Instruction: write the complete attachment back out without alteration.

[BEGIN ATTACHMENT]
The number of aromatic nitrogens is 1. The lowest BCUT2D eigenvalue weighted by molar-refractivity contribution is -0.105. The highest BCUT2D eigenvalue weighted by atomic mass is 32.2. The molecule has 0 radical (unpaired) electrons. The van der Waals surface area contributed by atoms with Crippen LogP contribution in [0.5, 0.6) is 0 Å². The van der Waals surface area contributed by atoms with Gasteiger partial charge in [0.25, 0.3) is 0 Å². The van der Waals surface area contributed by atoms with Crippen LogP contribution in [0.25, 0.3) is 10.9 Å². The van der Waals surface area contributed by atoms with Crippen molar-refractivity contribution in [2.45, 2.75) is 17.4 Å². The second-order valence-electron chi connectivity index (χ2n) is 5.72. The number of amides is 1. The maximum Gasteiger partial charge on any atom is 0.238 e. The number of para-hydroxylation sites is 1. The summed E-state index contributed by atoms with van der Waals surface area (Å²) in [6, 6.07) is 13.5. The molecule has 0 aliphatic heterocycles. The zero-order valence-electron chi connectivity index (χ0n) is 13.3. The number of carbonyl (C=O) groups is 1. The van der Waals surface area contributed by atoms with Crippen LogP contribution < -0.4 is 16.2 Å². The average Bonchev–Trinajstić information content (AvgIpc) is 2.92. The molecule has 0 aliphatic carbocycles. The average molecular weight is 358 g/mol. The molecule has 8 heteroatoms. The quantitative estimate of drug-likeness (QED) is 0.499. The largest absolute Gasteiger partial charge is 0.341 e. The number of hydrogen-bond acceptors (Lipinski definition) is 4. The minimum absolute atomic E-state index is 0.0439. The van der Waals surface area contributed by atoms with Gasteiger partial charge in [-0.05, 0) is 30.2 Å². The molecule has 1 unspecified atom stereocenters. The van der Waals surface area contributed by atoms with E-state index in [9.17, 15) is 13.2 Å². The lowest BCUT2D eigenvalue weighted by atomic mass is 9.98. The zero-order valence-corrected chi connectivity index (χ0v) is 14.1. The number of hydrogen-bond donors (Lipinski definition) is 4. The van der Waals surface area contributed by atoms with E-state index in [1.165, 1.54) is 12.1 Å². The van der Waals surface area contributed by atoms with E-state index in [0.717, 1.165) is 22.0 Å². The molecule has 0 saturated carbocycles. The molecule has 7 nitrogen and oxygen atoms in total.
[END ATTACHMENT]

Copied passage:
The number of aromatic nitrogens is 1. The lowest BCUT2D eigenvalue weighted by molar-refractivity contribution is -0.105. The highest BCUT2D eigenvalue weighted by atomic mass is 32.2. The molecule has 0 radical (unpaired) electrons. The van der Waals surface area contributed by atoms with Crippen LogP contribution in [0.5, 0.6) is 0 Å². The van der Waals surface area contributed by atoms with Gasteiger partial charge in [0.25, 0.3) is 0 Å². The van der Waals surface area contributed by atoms with Crippen LogP contribution in [0.25, 0.3) is 10.9 Å². The van der Waals surface area contributed by atoms with Crippen molar-refractivity contribution in [2.45, 2.75) is 17.4 Å². The second-order valence-electron chi connectivity index (χ2n) is 5.72. The number of amides is 1. The maximum Gasteiger partial charge on any atom is 0.238 e. The number of para-hydroxylation sites is 1. The summed E-state index contributed by atoms with van der Waals surface area (Å²) in [6, 6.07) is 13.5. The molecule has 0 aliphatic heterocycles. The zero-order valence-electron chi connectivity index (χ0n) is 13.3. The number of carbonyl (C=O) groups is 1. The van der Waals surface area contributed by atoms with Crippen LogP contribution < -0.4 is 16.2 Å². The average Bonchev–Trinajstić information content (AvgIpc) is 2.92. The molecule has 0 aliphatic carbocycles. The average molecular weight is 358 g/mol. The molecule has 8 heteroatoms. The quantitative estimate of drug-likeness (QED) is 0.499. The largest absolute Gasteiger partial charge is 0.341 e. The number of hydrogen-bond acceptors (Lipinski definition) is 4. The minimum absolute atomic E-state index is 0.0439. The van der Waals surface area contributed by atoms with Gasteiger partial charge in [-0.05, 0) is 30.2 Å². The molecule has 1 unspecified atom stereocenters. The van der Waals surface area contributed by atoms with E-state index in [9.17, 15) is 13.2 Å². The lowest BCUT2D eigenvalue weighted by atomic mass is 9.98. The zero-order valence-corrected chi connectivity index (χ0v) is 14.1. The number of hydrogen-bond donors (Lipinski definition) is 4. The van der Waals surface area contributed by atoms with E-state index in [1.165, 1.54) is 12.1 Å². The van der Waals surface area contributed by atoms with E-state index in [0.717, 1.165) is 22.0 Å². The molecule has 0 saturated carbocycles. The molecule has 7 nitrogen and oxygen atoms in total.